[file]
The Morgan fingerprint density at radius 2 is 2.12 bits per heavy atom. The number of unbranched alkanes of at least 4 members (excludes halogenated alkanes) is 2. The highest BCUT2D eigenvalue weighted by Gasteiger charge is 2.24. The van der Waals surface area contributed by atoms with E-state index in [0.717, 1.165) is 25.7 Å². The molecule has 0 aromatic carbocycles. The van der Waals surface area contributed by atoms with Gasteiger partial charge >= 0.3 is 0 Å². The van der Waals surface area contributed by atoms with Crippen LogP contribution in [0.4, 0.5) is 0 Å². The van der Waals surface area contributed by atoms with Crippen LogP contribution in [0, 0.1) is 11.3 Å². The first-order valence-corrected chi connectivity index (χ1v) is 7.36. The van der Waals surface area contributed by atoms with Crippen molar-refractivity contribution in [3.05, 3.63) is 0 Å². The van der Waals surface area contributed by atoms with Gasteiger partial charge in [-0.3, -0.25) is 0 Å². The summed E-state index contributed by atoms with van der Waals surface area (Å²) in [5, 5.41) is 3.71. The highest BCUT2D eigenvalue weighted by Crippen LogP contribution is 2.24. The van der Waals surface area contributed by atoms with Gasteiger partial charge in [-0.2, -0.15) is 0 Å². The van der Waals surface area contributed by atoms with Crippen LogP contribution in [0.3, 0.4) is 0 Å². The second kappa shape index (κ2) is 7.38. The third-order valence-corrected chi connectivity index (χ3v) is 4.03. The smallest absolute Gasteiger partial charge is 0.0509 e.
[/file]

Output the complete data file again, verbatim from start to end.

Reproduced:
The Morgan fingerprint density at radius 2 is 2.12 bits per heavy atom. The number of unbranched alkanes of at least 4 members (excludes halogenated alkanes) is 2. The highest BCUT2D eigenvalue weighted by Gasteiger charge is 2.24. The van der Waals surface area contributed by atoms with E-state index in [0.717, 1.165) is 25.7 Å². The molecule has 0 aromatic carbocycles. The van der Waals surface area contributed by atoms with Gasteiger partial charge >= 0.3 is 0 Å². The van der Waals surface area contributed by atoms with Crippen LogP contribution in [0.4, 0.5) is 0 Å². The van der Waals surface area contributed by atoms with Crippen LogP contribution in [0, 0.1) is 11.3 Å². The first-order valence-corrected chi connectivity index (χ1v) is 7.36. The van der Waals surface area contributed by atoms with Crippen molar-refractivity contribution in [3.05, 3.63) is 0 Å². The van der Waals surface area contributed by atoms with Gasteiger partial charge in [-0.3, -0.25) is 0 Å². The summed E-state index contributed by atoms with van der Waals surface area (Å²) in [5, 5.41) is 3.71. The highest BCUT2D eigenvalue weighted by Crippen LogP contribution is 2.24. The van der Waals surface area contributed by atoms with Gasteiger partial charge in [-0.2, -0.15) is 0 Å². The van der Waals surface area contributed by atoms with Crippen LogP contribution in [0.3, 0.4) is 0 Å². The second kappa shape index (κ2) is 7.38. The third-order valence-corrected chi connectivity index (χ3v) is 4.03. The smallest absolute Gasteiger partial charge is 0.0509 e.